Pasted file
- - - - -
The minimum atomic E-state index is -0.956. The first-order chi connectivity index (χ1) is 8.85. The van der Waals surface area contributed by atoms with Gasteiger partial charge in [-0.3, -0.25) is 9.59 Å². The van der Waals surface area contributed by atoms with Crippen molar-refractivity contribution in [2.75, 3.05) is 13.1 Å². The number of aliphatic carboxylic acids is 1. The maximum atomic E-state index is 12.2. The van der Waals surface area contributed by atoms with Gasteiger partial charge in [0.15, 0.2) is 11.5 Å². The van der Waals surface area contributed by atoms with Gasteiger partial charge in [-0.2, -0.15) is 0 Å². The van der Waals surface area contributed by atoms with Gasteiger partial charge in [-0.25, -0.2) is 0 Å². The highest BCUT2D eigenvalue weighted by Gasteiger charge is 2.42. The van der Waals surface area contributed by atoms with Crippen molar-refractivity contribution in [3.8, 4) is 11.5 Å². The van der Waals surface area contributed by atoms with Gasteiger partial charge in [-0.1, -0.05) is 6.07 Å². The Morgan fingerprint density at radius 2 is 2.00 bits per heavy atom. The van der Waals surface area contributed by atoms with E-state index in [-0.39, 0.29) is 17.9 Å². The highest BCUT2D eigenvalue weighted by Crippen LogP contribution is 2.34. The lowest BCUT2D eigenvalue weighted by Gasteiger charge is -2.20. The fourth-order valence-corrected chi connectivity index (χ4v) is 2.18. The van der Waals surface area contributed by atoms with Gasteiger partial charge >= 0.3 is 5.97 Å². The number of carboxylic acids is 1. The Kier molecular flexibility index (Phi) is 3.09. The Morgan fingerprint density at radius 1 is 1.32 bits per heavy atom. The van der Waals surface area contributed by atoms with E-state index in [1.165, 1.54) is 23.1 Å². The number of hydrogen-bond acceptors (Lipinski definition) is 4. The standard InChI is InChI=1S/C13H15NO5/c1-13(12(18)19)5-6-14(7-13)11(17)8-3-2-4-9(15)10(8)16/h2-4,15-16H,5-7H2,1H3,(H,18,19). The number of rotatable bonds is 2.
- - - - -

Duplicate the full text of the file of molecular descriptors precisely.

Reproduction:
The minimum atomic E-state index is -0.956. The first-order chi connectivity index (χ1) is 8.85. The van der Waals surface area contributed by atoms with Gasteiger partial charge in [-0.3, -0.25) is 9.59 Å². The van der Waals surface area contributed by atoms with Crippen molar-refractivity contribution in [2.75, 3.05) is 13.1 Å². The number of aliphatic carboxylic acids is 1. The maximum atomic E-state index is 12.2. The van der Waals surface area contributed by atoms with Gasteiger partial charge in [0.15, 0.2) is 11.5 Å². The van der Waals surface area contributed by atoms with Gasteiger partial charge in [-0.2, -0.15) is 0 Å². The van der Waals surface area contributed by atoms with Gasteiger partial charge in [-0.25, -0.2) is 0 Å². The highest BCUT2D eigenvalue weighted by Gasteiger charge is 2.42. The van der Waals surface area contributed by atoms with Crippen molar-refractivity contribution in [3.8, 4) is 11.5 Å². The van der Waals surface area contributed by atoms with Gasteiger partial charge in [-0.1, -0.05) is 6.07 Å². The Morgan fingerprint density at radius 2 is 2.00 bits per heavy atom. The van der Waals surface area contributed by atoms with E-state index in [-0.39, 0.29) is 17.9 Å². The highest BCUT2D eigenvalue weighted by Crippen LogP contribution is 2.34. The lowest BCUT2D eigenvalue weighted by Gasteiger charge is -2.20. The fourth-order valence-corrected chi connectivity index (χ4v) is 2.18. The van der Waals surface area contributed by atoms with Gasteiger partial charge >= 0.3 is 5.97 Å². The number of carboxylic acids is 1. The Kier molecular flexibility index (Phi) is 3.09. The Morgan fingerprint density at radius 1 is 1.32 bits per heavy atom. The van der Waals surface area contributed by atoms with E-state index in [1.165, 1.54) is 23.1 Å². The number of hydrogen-bond acceptors (Lipinski definition) is 4. The standard InChI is InChI=1S/C13H15NO5/c1-13(12(18)19)5-6-14(7-13)11(17)8-3-2-4-9(15)10(8)16/h2-4,15-16H,5-7H2,1H3,(H,18,19). The number of rotatable bonds is 2.